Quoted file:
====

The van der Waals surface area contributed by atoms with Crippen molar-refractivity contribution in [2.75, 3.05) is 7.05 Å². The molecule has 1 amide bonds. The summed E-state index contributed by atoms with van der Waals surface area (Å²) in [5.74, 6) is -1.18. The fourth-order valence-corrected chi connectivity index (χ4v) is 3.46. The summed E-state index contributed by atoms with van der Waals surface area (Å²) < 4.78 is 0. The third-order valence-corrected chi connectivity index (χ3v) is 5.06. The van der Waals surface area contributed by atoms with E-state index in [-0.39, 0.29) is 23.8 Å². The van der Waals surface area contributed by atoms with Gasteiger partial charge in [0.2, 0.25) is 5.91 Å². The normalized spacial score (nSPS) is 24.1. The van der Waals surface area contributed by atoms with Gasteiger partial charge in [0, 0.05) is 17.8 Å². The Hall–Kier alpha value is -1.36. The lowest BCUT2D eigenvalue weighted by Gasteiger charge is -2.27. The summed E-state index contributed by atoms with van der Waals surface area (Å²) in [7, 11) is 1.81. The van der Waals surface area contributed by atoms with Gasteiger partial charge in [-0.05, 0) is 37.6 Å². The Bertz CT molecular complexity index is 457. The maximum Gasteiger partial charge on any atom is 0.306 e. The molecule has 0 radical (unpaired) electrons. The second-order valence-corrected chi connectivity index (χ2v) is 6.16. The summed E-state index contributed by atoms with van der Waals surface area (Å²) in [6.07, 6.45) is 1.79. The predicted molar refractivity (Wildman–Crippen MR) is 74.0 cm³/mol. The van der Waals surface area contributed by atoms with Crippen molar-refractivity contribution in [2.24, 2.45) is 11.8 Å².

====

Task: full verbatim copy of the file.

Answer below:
The van der Waals surface area contributed by atoms with Crippen molar-refractivity contribution in [2.75, 3.05) is 7.05 Å². The molecule has 1 amide bonds. The summed E-state index contributed by atoms with van der Waals surface area (Å²) in [5.74, 6) is -1.18. The fourth-order valence-corrected chi connectivity index (χ4v) is 3.46. The summed E-state index contributed by atoms with van der Waals surface area (Å²) < 4.78 is 0. The third-order valence-corrected chi connectivity index (χ3v) is 5.06. The van der Waals surface area contributed by atoms with E-state index in [-0.39, 0.29) is 23.8 Å². The van der Waals surface area contributed by atoms with Gasteiger partial charge in [0.2, 0.25) is 5.91 Å². The normalized spacial score (nSPS) is 24.1. The van der Waals surface area contributed by atoms with Gasteiger partial charge in [0, 0.05) is 17.8 Å². The Hall–Kier alpha value is -1.36. The lowest BCUT2D eigenvalue weighted by Gasteiger charge is -2.27. The summed E-state index contributed by atoms with van der Waals surface area (Å²) in [7, 11) is 1.81. The van der Waals surface area contributed by atoms with Gasteiger partial charge in [-0.05, 0) is 37.6 Å². The Bertz CT molecular complexity index is 457. The maximum Gasteiger partial charge on any atom is 0.306 e. The molecule has 0 radical (unpaired) electrons. The second-order valence-corrected chi connectivity index (χ2v) is 6.16. The summed E-state index contributed by atoms with van der Waals surface area (Å²) in [6.07, 6.45) is 1.79. The predicted molar refractivity (Wildman–Crippen MR) is 74.0 cm³/mol. The van der Waals surface area contributed by atoms with Crippen molar-refractivity contribution in [2.24, 2.45) is 11.8 Å².